How to manage fallow fields to create wildlife habitat

fence and wildflowers

Let’s start with a simple premise: When you remove the negative you make room for positive. 

This premise can be used in all aspects of life, but I’m going to focus on wildlife habitat, with a specific emphasis on “old field” settings. 

An old field is a crop field, hayfield or pasture that has been left fallow. Historically these have been old pasture or hay grounds on steep slopes or low-lying areas that were typically too wet to farm. Old fields are also called early successional habitats or early in time of the progression, they consist of grasses, forbs, and woody vegetation. The vegetative percentage make up of these habitats vary based on the length of time since abandonment and management history. 

An old field without active management is often laden with non-native species that provide little habitat for wildlife, like fescue. Fescue is a cool season grass that is planted for pasture and hay production across the U.S. The problem with fescue grass is that it can cover and prevent other beneficial plants from germinating and growing, especially if your current management plan is to brush hog once a year or two. This promotes a dense thatch layer which prohibits movement of animals and results in increased grass growth. 

So how do we make room? Since fescue is a cool season grass it grows quickly in the spring and late into the fall. After a few hard frosts most beneficial forbs and woody plants have lost their leaves and gone dormant. 


This is the ideal time to spray a broad-spectrum herbicide, such as glyphosate. Follow the label and wait for a warmer day above 40 degrees F. Since the fescue is still growing and green it will take in the herbicide, but not affect any dormant plants. 

Follow up in the spring at the start of green-up with a grass selective herbicide such as Clethodim. Clethodim only kills grass so your early season forbs and woody plants would be safe. If you have any native warm season grasses they are still dormant at this time and less affected by the herbicide. Clethodim takes 1-2 weeks longer to show the affects compared to your typical herbicide. Spot spraying is recommended during the growing season to control what you don’t want and let desirable species fill in. 


Another option to reduce dense grass species is to set back succession by mechanical disking. Through disking you can facilitate decomposing of plant material, stimulate the seedbank and provide that open structure and reset succession. The first year is normally annual forbs such as ragweeds, fleabane, pokeweeds, tickseeds, lambs quarter as well as grasses such as foxtail and perennial forbs such as goldenrods, ironweed and asters. Disking in the fall or winter generally promotes more desirable plants than disking in the spring or early summer. Light shallow disking does not set back succession as much as heavy, deeper disking, leaving you with more soil protection. 


The most natural reset of succession is prescribed fire. Fire sets succession back by controlling plants and stimulating the seedbank. Many native species have evolved with fire and respond amazingly, helping them get a jumpstart competing against non-native plants.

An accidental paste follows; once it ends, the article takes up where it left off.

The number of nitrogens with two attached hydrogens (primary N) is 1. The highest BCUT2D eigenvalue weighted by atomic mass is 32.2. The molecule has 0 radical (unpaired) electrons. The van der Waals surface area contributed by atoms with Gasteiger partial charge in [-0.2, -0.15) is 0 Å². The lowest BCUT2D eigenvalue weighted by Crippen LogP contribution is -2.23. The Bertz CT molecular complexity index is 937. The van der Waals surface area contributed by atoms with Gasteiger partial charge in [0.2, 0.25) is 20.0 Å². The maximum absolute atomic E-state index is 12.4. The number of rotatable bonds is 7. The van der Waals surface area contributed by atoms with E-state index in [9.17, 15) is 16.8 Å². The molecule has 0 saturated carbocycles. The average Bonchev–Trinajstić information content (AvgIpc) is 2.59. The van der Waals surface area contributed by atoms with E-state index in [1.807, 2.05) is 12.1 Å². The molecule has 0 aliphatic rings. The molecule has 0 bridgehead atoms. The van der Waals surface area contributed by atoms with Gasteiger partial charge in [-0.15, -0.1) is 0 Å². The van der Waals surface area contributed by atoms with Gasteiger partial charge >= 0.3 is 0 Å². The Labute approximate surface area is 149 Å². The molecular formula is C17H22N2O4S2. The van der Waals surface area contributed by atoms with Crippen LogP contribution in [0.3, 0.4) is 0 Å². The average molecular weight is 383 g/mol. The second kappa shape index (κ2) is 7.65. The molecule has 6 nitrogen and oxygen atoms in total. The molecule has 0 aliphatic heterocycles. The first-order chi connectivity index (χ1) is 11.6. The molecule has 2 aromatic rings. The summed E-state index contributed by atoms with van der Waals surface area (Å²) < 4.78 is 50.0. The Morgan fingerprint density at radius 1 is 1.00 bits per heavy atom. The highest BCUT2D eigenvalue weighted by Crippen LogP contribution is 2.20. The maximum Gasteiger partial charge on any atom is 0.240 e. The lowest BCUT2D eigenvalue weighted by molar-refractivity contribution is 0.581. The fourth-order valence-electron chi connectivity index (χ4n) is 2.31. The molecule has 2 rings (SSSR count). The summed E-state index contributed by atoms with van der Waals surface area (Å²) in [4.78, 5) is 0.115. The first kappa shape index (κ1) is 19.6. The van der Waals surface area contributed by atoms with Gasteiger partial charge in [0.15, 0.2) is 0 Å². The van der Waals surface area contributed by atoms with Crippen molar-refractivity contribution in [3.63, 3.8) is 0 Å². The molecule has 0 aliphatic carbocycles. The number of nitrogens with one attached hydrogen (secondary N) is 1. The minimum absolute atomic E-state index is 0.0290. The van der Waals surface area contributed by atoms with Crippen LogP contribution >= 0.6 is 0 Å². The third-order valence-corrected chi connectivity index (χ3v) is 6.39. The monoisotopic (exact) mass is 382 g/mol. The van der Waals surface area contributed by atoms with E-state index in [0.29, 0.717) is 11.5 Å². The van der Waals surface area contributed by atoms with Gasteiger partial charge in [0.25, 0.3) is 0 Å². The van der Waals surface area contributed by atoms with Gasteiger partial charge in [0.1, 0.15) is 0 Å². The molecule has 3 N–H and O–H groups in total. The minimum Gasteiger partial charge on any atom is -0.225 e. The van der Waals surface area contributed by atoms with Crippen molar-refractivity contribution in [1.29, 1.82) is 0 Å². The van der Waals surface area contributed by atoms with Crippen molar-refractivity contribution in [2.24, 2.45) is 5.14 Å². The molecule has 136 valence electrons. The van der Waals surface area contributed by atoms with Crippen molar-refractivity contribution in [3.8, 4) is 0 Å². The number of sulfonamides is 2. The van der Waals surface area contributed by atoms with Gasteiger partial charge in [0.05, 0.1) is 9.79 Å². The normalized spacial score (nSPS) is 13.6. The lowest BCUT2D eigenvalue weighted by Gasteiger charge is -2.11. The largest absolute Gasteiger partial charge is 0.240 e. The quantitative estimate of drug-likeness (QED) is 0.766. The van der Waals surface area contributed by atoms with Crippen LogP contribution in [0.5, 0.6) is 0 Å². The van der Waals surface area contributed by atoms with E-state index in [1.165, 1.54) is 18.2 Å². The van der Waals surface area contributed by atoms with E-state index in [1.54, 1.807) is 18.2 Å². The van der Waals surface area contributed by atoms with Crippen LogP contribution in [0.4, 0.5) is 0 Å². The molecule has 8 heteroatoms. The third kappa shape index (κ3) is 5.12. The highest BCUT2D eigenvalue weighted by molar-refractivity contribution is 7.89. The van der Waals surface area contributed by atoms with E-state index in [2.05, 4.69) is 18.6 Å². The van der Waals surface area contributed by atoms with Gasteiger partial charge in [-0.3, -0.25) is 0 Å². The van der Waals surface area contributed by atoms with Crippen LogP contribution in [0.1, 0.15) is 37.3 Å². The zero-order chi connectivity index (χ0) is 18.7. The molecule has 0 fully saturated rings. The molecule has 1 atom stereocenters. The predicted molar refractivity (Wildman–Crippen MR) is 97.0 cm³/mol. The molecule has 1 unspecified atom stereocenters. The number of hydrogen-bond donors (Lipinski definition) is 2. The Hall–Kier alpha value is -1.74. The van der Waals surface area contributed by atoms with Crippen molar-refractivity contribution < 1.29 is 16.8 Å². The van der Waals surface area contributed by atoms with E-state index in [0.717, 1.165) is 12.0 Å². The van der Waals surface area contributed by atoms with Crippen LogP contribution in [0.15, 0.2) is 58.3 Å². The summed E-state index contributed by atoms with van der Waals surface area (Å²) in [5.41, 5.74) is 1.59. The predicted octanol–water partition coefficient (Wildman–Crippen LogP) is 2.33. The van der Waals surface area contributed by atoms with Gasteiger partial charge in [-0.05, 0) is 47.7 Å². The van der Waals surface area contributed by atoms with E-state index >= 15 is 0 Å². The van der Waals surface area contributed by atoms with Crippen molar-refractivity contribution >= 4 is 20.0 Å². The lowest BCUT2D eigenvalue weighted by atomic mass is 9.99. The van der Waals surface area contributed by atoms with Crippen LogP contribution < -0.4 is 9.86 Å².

During a fire, litter is consumed, increasing sunlight exposure to the seedbank and provides more open structure. In general, burning in winter or early spring encourages more native warm season grass growth, while burning in late summer or early fall encourages forb response. Fire is my favorite approach but it can be difficult to find a trained professional in the area, so often this type of management is lacking in Ohio. 


These practices should provide control and the reduction of cool season grasses, creating room for your new set of forbs and woody plants to take root. Forb and woody structure with limited grass allows animals to hide from predators and find cover. 

This secure environment provides a high energy source of food for a variety of wildlife. Many native plants rival the protein and energy levels as most cash crops. The seeds of giant ragweed are 47% crude protein while soybeans are 40%. Deer also love browsing on the green foliage in the summer and the soft woody growth throughout the year. Turkeys forage in these areas for bugs and seeds and they provide high quality brood rearing and nesting habitat. A host of song birds feed on seeds and insects while finding nest success in these habitats as well. A diverse number of pollinators utilize the flowering forbs for nectar sources throughout the year. 

A well-managed old field provides a diverse collection of native plant communities, providing some of the highest quality habitat you may find around for a wide range of insects, birds, mammals, reptiles and amphibians. Old fields can also be attractive looking habitat with flowering shrubs and forbs blooming throughout, they just need managed. 

Repeatedly conservation professionals and seed salesman are pressed to kill everything and plant an all new seedbank. However, under most circumstances there is a beneficial seedbank waiting to sprout. If you give it the space to blossom, you are likely to see a valuable plant community respond from any of these methods. For more information on how you can use utilize addition by subtraction on your property, reach out to your local natural resource professional.


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